Gruters Pushes to Fund Selby Scientific Priorities

Todays News

Photo courtesy Selby Gardens.

Heading into the final weeks of Session, Sen. Joe Gruters, R-Sarasota, said he wants to secure funding for Marie Selby Botanical Gardens.

He has two big asks for the local institution, filing an appropriations request for $1.8 million for shoreline restoration and protection at Historic Spanish Point, and another request for $1.8 million in order to safeguard Selby Gardens’ world-class collection of orchids and bromeliads in hurricane resilient glasshouses.

The state Senator heaped high praise on leadership for the botanical gardens, especially since the 2014 hire of Jennifer Rominiecki as president and CEO.

“Since Jennifer Rominiecki has taken over, it’s like Disney World,” he said. “It’s very nice, and they’ve done all of it through non-government grants and private fundraising. This is about the state stepping up and making sure they create a safe atmosphere and a resilient one for the research going on there.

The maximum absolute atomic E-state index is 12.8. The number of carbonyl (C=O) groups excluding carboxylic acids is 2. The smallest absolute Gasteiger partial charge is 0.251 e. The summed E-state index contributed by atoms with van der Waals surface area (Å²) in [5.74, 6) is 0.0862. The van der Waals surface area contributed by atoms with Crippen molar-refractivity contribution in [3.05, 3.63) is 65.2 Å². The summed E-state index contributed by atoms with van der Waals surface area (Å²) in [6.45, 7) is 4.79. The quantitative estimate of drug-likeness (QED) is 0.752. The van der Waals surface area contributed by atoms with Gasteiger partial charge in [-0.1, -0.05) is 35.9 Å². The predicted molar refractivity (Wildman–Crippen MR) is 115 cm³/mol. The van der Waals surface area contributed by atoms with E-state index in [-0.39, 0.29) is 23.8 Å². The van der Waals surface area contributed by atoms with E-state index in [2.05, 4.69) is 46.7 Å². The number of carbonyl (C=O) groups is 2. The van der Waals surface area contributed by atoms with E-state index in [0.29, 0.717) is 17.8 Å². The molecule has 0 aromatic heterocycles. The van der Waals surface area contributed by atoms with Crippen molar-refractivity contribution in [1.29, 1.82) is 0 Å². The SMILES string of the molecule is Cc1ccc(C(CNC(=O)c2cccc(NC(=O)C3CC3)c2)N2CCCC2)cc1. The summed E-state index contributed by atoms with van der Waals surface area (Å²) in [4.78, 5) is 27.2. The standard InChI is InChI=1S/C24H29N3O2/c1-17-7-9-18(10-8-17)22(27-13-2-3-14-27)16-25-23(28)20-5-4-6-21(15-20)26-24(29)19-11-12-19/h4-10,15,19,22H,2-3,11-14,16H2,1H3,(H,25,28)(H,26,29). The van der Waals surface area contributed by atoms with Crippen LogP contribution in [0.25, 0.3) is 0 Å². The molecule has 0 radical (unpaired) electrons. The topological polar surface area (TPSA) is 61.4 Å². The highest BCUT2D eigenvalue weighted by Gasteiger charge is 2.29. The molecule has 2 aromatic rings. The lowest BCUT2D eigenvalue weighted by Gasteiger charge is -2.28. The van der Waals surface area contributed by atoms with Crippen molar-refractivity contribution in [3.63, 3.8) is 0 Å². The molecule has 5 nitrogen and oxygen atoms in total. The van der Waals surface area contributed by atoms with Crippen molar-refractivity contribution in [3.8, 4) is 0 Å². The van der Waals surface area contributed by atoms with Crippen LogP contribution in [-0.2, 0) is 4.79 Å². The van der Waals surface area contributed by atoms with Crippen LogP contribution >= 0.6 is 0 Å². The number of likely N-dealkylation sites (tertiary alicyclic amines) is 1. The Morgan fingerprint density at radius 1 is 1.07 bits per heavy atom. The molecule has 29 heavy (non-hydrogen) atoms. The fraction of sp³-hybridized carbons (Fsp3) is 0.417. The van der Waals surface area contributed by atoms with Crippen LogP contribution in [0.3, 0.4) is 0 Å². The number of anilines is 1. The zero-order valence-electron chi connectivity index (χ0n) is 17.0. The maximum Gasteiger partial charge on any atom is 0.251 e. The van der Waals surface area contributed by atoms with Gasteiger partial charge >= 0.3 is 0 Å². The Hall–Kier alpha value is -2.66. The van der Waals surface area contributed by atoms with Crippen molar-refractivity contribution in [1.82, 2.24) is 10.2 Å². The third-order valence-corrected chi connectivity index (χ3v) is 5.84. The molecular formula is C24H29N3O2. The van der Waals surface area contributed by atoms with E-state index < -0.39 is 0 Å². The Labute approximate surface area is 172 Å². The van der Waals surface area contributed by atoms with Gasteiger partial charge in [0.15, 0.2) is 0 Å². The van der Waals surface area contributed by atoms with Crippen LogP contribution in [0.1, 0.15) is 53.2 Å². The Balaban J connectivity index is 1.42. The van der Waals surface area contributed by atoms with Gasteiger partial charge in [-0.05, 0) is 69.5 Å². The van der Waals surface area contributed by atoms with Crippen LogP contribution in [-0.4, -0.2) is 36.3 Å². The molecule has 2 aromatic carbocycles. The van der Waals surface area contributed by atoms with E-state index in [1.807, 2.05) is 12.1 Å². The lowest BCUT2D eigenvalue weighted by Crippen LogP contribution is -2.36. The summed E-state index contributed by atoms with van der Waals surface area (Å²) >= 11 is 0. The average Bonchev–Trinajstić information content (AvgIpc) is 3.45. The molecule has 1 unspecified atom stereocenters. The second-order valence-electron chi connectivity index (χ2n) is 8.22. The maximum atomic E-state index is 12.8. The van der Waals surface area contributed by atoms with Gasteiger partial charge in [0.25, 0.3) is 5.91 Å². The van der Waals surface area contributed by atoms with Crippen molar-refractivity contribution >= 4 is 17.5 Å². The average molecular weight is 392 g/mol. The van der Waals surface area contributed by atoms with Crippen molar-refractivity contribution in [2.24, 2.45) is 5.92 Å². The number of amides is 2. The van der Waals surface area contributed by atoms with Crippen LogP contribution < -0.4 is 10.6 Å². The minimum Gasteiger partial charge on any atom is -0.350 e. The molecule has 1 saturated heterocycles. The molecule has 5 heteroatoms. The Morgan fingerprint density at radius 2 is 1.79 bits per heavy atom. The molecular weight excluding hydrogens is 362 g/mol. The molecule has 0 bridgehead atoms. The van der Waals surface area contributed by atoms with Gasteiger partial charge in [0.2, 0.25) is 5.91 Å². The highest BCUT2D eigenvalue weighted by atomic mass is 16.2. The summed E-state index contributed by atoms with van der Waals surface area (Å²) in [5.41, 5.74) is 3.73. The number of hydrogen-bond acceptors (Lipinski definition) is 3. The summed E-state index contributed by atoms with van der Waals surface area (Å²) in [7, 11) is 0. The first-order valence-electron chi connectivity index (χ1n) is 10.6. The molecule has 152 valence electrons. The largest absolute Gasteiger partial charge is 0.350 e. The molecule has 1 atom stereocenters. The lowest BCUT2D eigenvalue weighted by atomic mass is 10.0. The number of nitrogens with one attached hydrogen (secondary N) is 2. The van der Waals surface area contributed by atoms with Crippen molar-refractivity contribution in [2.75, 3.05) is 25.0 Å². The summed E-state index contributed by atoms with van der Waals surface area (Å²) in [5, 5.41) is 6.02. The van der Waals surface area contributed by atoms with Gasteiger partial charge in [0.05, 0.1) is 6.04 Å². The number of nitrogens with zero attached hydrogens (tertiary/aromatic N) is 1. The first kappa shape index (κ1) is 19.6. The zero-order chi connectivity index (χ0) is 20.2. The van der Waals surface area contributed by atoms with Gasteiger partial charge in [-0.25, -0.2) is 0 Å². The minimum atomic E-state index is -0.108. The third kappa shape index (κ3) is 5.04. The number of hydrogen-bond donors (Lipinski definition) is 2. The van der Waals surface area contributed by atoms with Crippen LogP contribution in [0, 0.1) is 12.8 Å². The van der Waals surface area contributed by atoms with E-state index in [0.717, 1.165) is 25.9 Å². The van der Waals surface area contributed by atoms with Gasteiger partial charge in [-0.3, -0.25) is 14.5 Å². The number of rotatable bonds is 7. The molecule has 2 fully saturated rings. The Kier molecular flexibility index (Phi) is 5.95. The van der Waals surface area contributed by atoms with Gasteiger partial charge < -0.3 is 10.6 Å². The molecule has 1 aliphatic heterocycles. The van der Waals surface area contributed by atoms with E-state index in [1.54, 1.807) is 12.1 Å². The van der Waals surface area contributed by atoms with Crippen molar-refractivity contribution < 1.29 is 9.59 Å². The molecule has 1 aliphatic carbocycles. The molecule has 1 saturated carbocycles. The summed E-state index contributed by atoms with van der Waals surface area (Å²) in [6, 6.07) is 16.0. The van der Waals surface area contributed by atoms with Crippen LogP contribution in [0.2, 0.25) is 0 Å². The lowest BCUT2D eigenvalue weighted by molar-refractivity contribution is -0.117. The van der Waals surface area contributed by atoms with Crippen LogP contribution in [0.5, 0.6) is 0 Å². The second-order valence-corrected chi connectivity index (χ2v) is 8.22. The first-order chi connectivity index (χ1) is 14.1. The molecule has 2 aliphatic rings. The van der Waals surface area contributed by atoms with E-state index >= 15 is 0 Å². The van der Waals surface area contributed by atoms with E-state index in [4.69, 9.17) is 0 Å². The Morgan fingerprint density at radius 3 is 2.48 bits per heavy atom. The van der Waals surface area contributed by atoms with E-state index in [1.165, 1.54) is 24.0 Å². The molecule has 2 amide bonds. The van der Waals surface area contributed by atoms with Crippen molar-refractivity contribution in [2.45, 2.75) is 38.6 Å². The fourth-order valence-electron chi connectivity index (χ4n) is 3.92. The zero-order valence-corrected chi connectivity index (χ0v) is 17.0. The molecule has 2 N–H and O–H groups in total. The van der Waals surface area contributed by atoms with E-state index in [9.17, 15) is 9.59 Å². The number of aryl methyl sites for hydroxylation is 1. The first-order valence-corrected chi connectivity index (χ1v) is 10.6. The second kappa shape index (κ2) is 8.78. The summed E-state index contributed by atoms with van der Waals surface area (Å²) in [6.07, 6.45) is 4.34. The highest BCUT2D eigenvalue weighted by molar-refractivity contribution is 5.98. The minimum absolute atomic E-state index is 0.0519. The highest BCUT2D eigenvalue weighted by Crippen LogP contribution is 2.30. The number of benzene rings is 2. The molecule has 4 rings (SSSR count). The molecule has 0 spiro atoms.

The glasshouses would be used at Selby Gardens’ main Sarasota campus, where the plant life has been deemed scientifically significant. 

At the Downtown Sarasota campus, we are currently housing the world's best scientifically documented living collections of orchids and bromeliads in glass houses from the 1970s in the flood zone," Rominiecki told SRQ. "We lost one house during Hurricane Ian, and we need to embark on creating new resilient structures on higher ground to protect this vital research collection for future generations."

Selby Gardens took over Historic Spanish Point in Osprey in 2020. In the funding request there, Rominiecki wrote the funding was needed to reduce stormwater runoff and protect the historic pioneer-era buildings on site.

“This necessary improvement will protect the shoreline on pristine Sarasota Bay, including mangroves, vulnerable to storms and erosion on the shoreline of the 30-acre Historic Spanish Point campus,” she wrote in a request to the Legislature. “The site has two flood zones in the highest risk for annual flooding and one internal flood zone of moderate risk. Shoreline erosion is already present. It is critical now to reduce runoff, improve quality of State waters, and protect historic structures important to the State of Florida.”

Gruters will fight for the funding, along with other budget items as the 60-day regular legislative session winds down, which runs through March 8. The budget is also subject to vetoes by the Governor.

Photo courtesy Selby Gardens.

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